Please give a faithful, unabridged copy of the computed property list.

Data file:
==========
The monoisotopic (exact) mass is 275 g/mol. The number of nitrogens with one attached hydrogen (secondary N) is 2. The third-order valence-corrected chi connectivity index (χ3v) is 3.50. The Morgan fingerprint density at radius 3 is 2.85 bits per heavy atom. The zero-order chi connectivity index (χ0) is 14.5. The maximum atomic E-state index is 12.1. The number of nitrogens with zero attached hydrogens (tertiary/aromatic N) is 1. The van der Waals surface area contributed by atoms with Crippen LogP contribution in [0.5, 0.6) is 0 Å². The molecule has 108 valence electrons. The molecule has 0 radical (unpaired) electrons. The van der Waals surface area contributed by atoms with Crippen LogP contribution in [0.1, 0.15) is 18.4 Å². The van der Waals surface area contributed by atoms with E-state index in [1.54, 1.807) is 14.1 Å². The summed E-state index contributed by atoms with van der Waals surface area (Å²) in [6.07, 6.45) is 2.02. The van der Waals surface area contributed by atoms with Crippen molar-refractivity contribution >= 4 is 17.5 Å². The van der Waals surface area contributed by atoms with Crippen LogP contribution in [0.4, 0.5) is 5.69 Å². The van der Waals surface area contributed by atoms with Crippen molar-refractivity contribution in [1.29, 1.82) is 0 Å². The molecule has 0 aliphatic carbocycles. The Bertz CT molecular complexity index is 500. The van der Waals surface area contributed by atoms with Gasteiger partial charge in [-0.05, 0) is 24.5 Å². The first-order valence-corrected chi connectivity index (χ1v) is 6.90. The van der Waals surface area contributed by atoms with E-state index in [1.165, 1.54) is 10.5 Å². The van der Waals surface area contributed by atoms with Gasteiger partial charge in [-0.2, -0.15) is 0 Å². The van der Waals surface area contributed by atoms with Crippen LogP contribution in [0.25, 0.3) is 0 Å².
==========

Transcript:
The monoisotopic (exact) mass is 275 g/mol. The number of nitrogens with one attached hydrogen (secondary N) is 2. The third-order valence-corrected chi connectivity index (χ3v) is 3.50. The Morgan fingerprint density at radius 3 is 2.85 bits per heavy atom. The zero-order chi connectivity index (χ0) is 14.5. The maximum atomic E-state index is 12.1. The number of nitrogens with zero attached hydrogens (tertiary/aromatic N) is 1. The van der Waals surface area contributed by atoms with Crippen LogP contribution in [0.5, 0.6) is 0 Å². The molecule has 108 valence electrons. The molecule has 0 radical (unpaired) electrons. The van der Waals surface area contributed by atoms with Crippen LogP contribution in [0.1, 0.15) is 18.4 Å². The van der Waals surface area contributed by atoms with E-state index in [1.54, 1.807) is 14.1 Å². The summed E-state index contributed by atoms with van der Waals surface area (Å²) in [6.07, 6.45) is 2.02. The van der Waals surface area contributed by atoms with Crippen molar-refractivity contribution >= 4 is 17.5 Å². The van der Waals surface area contributed by atoms with Crippen LogP contribution in [0.4, 0.5) is 5.69 Å². The van der Waals surface area contributed by atoms with Crippen molar-refractivity contribution in [1.29, 1.82) is 0 Å². The molecule has 0 aliphatic carbocycles. The Bertz CT molecular complexity index is 500. The van der Waals surface area contributed by atoms with Gasteiger partial charge in [-0.05, 0) is 24.5 Å². The first-order valence-corrected chi connectivity index (χ1v) is 6.90. The van der Waals surface area contributed by atoms with E-state index in [1.165, 1.54) is 10.5 Å². The van der Waals surface area contributed by atoms with Gasteiger partial charge in [-0.2, -0.15) is 0 Å². The van der Waals surface area contributed by atoms with Crippen LogP contribution in [0.25, 0.3) is 0 Å².